One of the things that struck me was, even as you had all this success right away, you were remarkably self-aware about there being almost an expiration date for how hot someone can stay in the music business. Where did that self-awareness come from?

I was observant of careers and the length of careers. And there might have been a little bit of cynicism, even at that young age. There are so few exceptions to the rule, but most careers, even if you have a really big career, it's usually five to 10 years in terms of being on the charts, and having hits. Music is cyclical, and it moves on to the next generation, and the next decade is different, it should always change.

I remember watching careers cool off, and in some cases, they just disappeared. And in other cases, they just morphed into kind of what I do. I still put out records, but I don't ever have any grand delusions of having hit songs. That was my turn for 10 years straight, and then it was somebody else's turn. It helps to have a healthy attitude about it. And in my case, at the end of that 10-year stretch I immediately went into continuing to have hits, just not with me singing them. I focused on writing songs for other people and had this whole other 20 years of success that way.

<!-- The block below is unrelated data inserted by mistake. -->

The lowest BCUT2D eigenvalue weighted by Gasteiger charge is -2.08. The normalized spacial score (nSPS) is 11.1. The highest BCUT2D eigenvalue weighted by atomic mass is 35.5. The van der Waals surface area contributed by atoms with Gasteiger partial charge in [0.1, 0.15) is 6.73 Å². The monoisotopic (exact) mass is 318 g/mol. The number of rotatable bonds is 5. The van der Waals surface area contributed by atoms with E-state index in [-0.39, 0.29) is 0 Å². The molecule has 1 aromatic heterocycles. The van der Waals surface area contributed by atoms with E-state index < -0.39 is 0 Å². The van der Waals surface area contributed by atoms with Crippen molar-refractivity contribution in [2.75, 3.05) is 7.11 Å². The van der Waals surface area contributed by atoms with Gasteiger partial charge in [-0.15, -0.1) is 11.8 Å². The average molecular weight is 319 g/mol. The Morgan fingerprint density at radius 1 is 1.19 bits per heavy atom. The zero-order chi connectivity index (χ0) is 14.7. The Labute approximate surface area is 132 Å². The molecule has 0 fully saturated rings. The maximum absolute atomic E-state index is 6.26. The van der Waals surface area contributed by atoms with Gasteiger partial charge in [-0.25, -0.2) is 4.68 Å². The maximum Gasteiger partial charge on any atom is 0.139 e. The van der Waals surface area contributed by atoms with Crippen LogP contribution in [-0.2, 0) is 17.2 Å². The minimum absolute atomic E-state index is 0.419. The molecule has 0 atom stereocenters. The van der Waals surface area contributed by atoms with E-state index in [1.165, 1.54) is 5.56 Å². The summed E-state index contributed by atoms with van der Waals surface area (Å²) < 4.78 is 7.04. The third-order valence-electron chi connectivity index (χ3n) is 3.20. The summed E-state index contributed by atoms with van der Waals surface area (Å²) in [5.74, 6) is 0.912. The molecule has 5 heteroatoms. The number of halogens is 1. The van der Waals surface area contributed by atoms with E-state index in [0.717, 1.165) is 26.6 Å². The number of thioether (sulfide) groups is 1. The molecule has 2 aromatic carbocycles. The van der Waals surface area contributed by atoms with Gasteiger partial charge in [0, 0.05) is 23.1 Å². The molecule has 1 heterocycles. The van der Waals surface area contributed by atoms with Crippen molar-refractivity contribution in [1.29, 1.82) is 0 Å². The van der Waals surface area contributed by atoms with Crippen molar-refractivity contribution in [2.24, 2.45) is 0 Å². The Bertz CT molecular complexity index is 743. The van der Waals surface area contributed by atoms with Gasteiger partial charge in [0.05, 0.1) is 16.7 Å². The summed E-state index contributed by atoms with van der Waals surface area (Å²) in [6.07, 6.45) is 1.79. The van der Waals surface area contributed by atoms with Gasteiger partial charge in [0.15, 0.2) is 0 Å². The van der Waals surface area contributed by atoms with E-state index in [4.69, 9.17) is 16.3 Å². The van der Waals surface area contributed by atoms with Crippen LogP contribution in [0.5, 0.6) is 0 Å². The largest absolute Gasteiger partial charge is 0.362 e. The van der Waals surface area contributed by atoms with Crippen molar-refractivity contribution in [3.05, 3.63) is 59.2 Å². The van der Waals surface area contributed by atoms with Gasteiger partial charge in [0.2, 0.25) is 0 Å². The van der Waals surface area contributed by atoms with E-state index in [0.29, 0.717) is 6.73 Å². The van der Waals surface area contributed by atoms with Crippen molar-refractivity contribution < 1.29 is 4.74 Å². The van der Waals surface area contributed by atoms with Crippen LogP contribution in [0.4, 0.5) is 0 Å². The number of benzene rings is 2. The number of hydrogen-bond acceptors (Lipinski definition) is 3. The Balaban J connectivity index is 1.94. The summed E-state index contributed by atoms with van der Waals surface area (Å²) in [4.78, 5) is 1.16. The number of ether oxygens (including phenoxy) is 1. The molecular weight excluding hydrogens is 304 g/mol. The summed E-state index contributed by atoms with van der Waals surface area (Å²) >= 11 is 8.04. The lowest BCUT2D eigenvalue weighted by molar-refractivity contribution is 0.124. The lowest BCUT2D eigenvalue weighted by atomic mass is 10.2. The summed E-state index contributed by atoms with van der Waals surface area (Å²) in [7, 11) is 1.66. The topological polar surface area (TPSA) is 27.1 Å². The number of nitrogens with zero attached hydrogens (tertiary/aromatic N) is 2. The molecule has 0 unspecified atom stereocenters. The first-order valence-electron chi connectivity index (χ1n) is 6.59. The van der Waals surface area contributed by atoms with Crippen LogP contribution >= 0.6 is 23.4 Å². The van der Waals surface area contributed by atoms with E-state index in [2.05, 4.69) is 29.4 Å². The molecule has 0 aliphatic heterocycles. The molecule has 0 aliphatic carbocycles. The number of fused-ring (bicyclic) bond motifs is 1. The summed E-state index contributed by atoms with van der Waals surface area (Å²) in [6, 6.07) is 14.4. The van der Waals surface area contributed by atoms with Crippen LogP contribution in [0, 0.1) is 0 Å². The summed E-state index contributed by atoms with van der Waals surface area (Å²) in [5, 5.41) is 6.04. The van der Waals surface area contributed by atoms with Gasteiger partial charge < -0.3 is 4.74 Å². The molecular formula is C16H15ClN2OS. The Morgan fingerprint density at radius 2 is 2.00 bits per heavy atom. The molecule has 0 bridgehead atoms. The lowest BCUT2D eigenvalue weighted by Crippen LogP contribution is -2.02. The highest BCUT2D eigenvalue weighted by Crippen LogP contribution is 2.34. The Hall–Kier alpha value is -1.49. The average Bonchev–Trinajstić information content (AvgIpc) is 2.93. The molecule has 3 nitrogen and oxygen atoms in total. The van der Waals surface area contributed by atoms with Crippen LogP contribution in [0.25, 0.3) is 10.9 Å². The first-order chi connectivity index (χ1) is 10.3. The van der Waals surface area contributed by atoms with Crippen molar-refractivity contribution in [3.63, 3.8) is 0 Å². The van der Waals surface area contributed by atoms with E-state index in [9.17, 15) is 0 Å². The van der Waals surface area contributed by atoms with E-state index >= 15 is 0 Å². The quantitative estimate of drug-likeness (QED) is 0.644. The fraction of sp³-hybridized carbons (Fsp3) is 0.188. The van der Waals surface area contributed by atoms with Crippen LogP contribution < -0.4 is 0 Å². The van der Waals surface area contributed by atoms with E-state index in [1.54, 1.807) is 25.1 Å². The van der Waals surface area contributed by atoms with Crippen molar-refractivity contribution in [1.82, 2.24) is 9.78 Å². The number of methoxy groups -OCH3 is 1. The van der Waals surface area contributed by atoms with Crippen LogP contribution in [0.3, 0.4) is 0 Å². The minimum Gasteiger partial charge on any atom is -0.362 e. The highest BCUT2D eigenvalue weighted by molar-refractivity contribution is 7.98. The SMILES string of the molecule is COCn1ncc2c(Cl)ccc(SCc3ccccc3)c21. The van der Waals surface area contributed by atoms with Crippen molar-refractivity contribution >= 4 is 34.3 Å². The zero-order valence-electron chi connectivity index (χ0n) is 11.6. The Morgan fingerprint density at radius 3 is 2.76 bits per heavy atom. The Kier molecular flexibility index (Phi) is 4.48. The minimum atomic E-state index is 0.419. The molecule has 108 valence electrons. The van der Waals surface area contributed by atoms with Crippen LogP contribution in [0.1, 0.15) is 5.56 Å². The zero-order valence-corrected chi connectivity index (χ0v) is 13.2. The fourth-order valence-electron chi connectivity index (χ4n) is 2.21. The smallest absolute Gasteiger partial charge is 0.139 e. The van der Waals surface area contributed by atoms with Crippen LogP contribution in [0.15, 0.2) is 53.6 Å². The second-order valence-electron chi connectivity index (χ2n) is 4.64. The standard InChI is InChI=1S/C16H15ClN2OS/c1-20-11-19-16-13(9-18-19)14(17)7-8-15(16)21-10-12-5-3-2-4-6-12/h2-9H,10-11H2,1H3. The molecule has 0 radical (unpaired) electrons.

You also seemed to have this confidence when you were a new teenager arriving in Los Angeles, believing you could write for an established star like Kenny Rogers ("Crazy"), or perform with someone like Lionel Richie. Was that confidence innate, did you know you had some chops?

I did know that I had some chops. I don't think it was bravado, I don't think I was cocky in that way. I was just confident that I wrote good melodies and that I could prove that I could construct a song. But it wasn't until somebody like Kenny Rogers went, "Yeah, I'm gonna do this song" and then it became a hit, that validation changes everything. If your confidence is made of paper, all of a sudden it's made of steel.

I tend to think of bands and musicians in terms of what "scene" they came from, but with solo singer/songwriters like yourself, you seem like lone wolves to me, out there by yourself. Is there a sense of community among singer/songwriters?